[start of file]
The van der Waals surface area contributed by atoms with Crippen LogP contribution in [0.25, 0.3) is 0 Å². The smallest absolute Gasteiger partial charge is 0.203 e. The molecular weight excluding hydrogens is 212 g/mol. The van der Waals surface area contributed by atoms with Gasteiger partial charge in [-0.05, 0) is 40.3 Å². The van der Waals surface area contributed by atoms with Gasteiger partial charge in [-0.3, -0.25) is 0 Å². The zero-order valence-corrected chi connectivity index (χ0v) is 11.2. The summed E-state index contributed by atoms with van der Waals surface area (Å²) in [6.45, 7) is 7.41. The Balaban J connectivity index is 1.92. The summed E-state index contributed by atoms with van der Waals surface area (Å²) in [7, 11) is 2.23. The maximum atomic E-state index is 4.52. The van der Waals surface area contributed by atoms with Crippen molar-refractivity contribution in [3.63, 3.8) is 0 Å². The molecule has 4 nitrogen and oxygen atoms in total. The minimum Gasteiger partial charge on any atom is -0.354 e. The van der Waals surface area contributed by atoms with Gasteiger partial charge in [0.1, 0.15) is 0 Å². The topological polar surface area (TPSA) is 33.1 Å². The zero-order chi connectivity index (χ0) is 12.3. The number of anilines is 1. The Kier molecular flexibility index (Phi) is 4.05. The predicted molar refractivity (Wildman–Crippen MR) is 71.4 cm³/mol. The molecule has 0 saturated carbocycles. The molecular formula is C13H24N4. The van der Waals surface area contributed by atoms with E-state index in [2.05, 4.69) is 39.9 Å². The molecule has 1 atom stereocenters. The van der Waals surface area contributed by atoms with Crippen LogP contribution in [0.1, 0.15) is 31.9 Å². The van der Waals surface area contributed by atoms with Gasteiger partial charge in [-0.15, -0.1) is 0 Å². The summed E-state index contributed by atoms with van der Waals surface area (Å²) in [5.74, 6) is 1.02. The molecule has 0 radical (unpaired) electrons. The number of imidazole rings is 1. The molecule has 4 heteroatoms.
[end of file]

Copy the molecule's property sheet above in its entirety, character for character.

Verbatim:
The van der Waals surface area contributed by atoms with Crippen LogP contribution in [0.25, 0.3) is 0 Å². The smallest absolute Gasteiger partial charge is 0.203 e. The molecular weight excluding hydrogens is 212 g/mol. The van der Waals surface area contributed by atoms with Gasteiger partial charge in [-0.05, 0) is 40.3 Å². The van der Waals surface area contributed by atoms with Gasteiger partial charge in [-0.3, -0.25) is 0 Å². The zero-order valence-corrected chi connectivity index (χ0v) is 11.2. The summed E-state index contributed by atoms with van der Waals surface area (Å²) in [6.45, 7) is 7.41. The Balaban J connectivity index is 1.92. The summed E-state index contributed by atoms with van der Waals surface area (Å²) in [7, 11) is 2.23. The maximum atomic E-state index is 4.52. The van der Waals surface area contributed by atoms with Crippen molar-refractivity contribution in [3.63, 3.8) is 0 Å². The molecule has 4 nitrogen and oxygen atoms in total. The minimum Gasteiger partial charge on any atom is -0.354 e. The van der Waals surface area contributed by atoms with Gasteiger partial charge in [0.1, 0.15) is 0 Å². The topological polar surface area (TPSA) is 33.1 Å². The zero-order chi connectivity index (χ0) is 12.3. The number of anilines is 1. The Kier molecular flexibility index (Phi) is 4.05. The predicted molar refractivity (Wildman–Crippen MR) is 71.4 cm³/mol. The molecule has 0 saturated carbocycles. The molecular formula is C13H24N4. The van der Waals surface area contributed by atoms with E-state index in [2.05, 4.69) is 39.9 Å². The molecule has 1 atom stereocenters. The van der Waals surface area contributed by atoms with Crippen LogP contribution in [0.1, 0.15) is 31.9 Å². The van der Waals surface area contributed by atoms with Gasteiger partial charge in [-0.15, -0.1) is 0 Å². The summed E-state index contributed by atoms with van der Waals surface area (Å²) in [5.74, 6) is 1.02. The molecule has 0 radical (unpaired) electrons. The number of imidazole rings is 1. The molecule has 4 heteroatoms.